The Labour Party should pay back the £6.5m the government gave MG Rover before its collapse in the run-up to the last election, say the Tories.
There are hopes that car production could resume at Longbridge
The cash was used to cover wages during Rover's talks with a potential partner but the National Audit Office says most of it will probably never be repaid.
Tony Blair said "no-one would have forgiven" the government if it had not tried to save as many jobs as possible.
But the Tories say Labour's real motive was to prevent bad pre-election news.
The NAO report said not all of the cash was wasted as money used to help Rover workers find new jobs was well spent.
But it said £5.2m would probably never be recovered and the chances of securing a deal with Rover's Chinese partner had been "remote".
Responding to the NAO's report, Mr Blair said: "We were doing everything we can, and should have done everything we can, to preserve as many jobs at Rover as possible."
People would have complained bitterly if ministers had refused to go "every inch of the way to try and save the jobs", he argued.
'Delaying bad news'
But Conservative shadow industry secretary Alan Duncan called the government's bridging loan "a total abuse" and said it should be regarded as being part of the Labour Party's election expenses.
"It is quite clear that this £6.5m was, I think, the misuse of taxpayers' money for political purposes," he told BBC Radio 4's Today programme.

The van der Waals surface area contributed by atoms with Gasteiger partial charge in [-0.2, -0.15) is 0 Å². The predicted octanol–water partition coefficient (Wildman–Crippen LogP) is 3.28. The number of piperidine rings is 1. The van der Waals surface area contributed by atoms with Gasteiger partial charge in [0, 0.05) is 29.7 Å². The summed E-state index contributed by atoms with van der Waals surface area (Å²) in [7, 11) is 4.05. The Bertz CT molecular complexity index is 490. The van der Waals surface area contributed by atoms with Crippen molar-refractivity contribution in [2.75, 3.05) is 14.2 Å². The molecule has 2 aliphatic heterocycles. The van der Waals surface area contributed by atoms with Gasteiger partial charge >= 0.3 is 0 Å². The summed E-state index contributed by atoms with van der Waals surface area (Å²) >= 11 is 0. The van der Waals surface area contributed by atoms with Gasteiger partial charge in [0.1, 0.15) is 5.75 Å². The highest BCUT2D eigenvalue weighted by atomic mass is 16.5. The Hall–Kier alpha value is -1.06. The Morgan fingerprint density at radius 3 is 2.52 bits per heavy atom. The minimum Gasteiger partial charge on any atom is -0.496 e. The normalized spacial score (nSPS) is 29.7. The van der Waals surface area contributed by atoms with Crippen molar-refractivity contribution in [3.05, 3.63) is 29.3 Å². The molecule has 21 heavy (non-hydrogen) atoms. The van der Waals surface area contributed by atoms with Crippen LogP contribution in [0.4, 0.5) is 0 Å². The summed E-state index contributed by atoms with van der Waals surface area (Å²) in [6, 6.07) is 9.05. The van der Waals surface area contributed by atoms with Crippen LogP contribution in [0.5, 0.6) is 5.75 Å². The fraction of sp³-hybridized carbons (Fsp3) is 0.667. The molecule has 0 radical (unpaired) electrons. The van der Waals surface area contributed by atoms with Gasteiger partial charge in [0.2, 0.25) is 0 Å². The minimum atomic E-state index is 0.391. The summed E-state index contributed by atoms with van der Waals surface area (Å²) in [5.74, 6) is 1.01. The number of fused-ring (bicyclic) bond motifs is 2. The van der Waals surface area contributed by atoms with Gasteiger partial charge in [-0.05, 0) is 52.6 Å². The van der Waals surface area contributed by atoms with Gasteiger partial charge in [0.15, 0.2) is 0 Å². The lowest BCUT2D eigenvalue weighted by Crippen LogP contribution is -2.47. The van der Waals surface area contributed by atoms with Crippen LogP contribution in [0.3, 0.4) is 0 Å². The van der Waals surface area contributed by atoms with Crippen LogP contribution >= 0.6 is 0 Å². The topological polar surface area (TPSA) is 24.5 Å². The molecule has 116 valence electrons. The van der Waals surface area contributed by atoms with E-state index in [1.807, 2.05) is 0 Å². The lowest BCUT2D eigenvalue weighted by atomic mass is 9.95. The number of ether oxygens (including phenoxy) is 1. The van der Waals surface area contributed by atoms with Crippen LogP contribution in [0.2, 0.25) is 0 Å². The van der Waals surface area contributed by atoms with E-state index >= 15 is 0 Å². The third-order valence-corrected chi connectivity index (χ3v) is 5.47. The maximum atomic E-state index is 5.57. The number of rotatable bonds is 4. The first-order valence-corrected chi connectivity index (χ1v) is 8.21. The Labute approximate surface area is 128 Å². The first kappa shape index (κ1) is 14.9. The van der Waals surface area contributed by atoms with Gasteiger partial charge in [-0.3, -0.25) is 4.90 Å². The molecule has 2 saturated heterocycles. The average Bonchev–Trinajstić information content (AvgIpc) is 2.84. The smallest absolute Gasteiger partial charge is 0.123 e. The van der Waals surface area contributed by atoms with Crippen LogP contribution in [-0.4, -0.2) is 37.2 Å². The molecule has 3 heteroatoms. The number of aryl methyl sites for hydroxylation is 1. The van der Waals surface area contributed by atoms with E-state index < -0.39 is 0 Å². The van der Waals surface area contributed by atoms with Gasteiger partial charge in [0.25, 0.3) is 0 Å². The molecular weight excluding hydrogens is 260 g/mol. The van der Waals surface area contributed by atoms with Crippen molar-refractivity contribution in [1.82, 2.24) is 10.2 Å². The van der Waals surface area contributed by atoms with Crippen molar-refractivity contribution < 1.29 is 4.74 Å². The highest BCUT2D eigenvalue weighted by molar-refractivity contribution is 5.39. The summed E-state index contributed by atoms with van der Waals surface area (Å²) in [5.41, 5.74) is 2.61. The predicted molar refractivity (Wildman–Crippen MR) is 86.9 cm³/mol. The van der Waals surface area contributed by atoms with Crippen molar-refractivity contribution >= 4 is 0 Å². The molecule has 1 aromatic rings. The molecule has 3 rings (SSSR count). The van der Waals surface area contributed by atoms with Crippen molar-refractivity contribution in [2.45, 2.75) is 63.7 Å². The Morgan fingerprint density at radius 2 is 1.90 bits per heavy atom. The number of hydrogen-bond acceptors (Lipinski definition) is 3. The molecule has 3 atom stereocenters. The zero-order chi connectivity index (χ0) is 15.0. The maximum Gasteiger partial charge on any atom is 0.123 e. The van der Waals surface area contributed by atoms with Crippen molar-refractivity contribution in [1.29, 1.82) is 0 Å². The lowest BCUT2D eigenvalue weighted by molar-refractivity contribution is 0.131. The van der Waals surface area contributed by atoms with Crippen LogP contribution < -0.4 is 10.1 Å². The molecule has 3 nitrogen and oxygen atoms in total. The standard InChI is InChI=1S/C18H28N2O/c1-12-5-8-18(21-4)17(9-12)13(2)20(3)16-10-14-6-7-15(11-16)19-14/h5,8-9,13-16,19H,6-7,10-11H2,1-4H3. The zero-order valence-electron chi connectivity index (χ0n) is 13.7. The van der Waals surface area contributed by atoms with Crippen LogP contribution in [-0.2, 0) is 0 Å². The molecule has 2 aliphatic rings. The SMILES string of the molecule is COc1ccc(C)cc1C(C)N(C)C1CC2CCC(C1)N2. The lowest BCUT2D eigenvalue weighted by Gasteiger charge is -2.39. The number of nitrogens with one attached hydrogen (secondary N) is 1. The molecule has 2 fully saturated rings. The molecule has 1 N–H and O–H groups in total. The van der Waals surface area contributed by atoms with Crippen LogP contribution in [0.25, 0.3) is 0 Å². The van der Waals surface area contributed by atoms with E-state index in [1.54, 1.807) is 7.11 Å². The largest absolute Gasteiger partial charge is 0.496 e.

"It is quite clear that the government was trying to use this money to buy time to delay bad news and as far as I'm concerned the Labour Party ought to pay it back out of the their own funds."
Lib Dem industry spokesman Edward Davey said: "It is now crystal clear that Ministers knew the £6m payment to Rover was a futile pre-election gesture.
"Such a waste of taxpayers' money, at such a politically sensitive time, raises questions about Labour's economic competence and political integrity."
The claims were rejected by Trade Secretary Alan Johnson, who said the Rover loan had come between 10 and 15 April 2005 - the election was on 5 May.
There was always the prospect that the company would collapse before the election - as it had, he said.
MG Rover - the last British-owned mass-production carmaker - went into administration in April 2005 with debts of £1.4bn leading to the loss of about 6,000 jobs.
The spending watchdog says the prospect of selling Rover as a going concern had been "remote".
"We therefore doubt whether the Department of Trade and Industry obtained sufficiently good value for the loan, of which £5.2m will probably not be repaid," says the report.
NAO chief Sir John Bourn said it had been "particularly important" the government could respond effectively to the company's problems as the local economy and communities had relied heavily on MG Rover.
"This was no easy task. The department did well to identity a series of scenarios that it might face," Sir John said.
But he added: "The department's decision-making could, however, have been easier if it had been founded on earlier and more comprehensive contingency planning for other scenarios that could well take place, and in this case did."
The DTI welcomed the report , saying that it was confident it had done a "good job in challenging circumstances".
The TUC said it supported government intervention in special cases such as MG Rover, arguing it might work in future cases.
MG Rover has since been bought up by Chinese firm Nanjing Automotive for an unknown sum.
Last month, the group signed a 33-year lease for the Longbridge site and said it planned to restart production of the MG TF sports car in 2007, employing between 600 and 1,000 workers.
The lease has a six-month get out clause, allowing Nanjing to walk away if it is unable to confirm a viable long term future for the site.